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A banking ground was the frozen surface of the headwaters of a river or stream, which with spring floods, would start logs downstream. The banking ground was dammed to accumulate water and to control the release of logs in the spring. When the iced area was full, additional loads of logs were dumped onto roll banks - level areas above the banking ground - from which logs were rolled into the water.

In the spring, after the ice melt, logs started downstream through the sluicegate of the dam. Logs were gathered into a boom - a series of logs linked together by ropes or chains - to keep them from drifting away from the sluicegate. Men on a raft or in a boat turned a winch that kept the boom slowly pushing the logs toward the sluicegate, a process called kedging.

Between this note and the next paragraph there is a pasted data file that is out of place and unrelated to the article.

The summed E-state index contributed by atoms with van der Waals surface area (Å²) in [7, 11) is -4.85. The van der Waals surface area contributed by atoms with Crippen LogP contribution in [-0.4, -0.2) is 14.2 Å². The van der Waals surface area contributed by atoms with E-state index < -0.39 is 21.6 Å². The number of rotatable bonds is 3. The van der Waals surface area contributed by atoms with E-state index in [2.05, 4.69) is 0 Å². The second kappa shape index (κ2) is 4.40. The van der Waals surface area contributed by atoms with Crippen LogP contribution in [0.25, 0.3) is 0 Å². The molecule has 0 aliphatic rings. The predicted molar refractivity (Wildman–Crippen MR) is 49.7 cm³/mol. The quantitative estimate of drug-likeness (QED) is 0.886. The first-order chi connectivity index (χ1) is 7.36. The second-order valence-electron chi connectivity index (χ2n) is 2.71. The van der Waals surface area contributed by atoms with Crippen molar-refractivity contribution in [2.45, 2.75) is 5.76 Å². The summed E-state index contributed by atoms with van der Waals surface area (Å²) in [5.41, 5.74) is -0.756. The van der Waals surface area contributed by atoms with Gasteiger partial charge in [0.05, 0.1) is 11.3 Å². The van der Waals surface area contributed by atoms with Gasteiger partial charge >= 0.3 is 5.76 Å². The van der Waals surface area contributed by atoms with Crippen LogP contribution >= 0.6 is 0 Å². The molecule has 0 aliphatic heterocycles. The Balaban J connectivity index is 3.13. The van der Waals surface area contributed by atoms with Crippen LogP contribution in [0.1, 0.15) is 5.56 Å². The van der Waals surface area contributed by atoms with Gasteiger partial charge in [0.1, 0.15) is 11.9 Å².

Click on the image to see a larger versionOnce the logs passed through the sluicegates, they floated downriver to sawmills or pulpmills, where they were identified and sorted according to the owners' marks.

It was the job of the river driver, armed with peavy and pike pole, to keep logs moving downstream. Some drivers stood watch at bends in the banks or on bars or islands to keep logs from clustering, while others followed the drive, clearing the shores.

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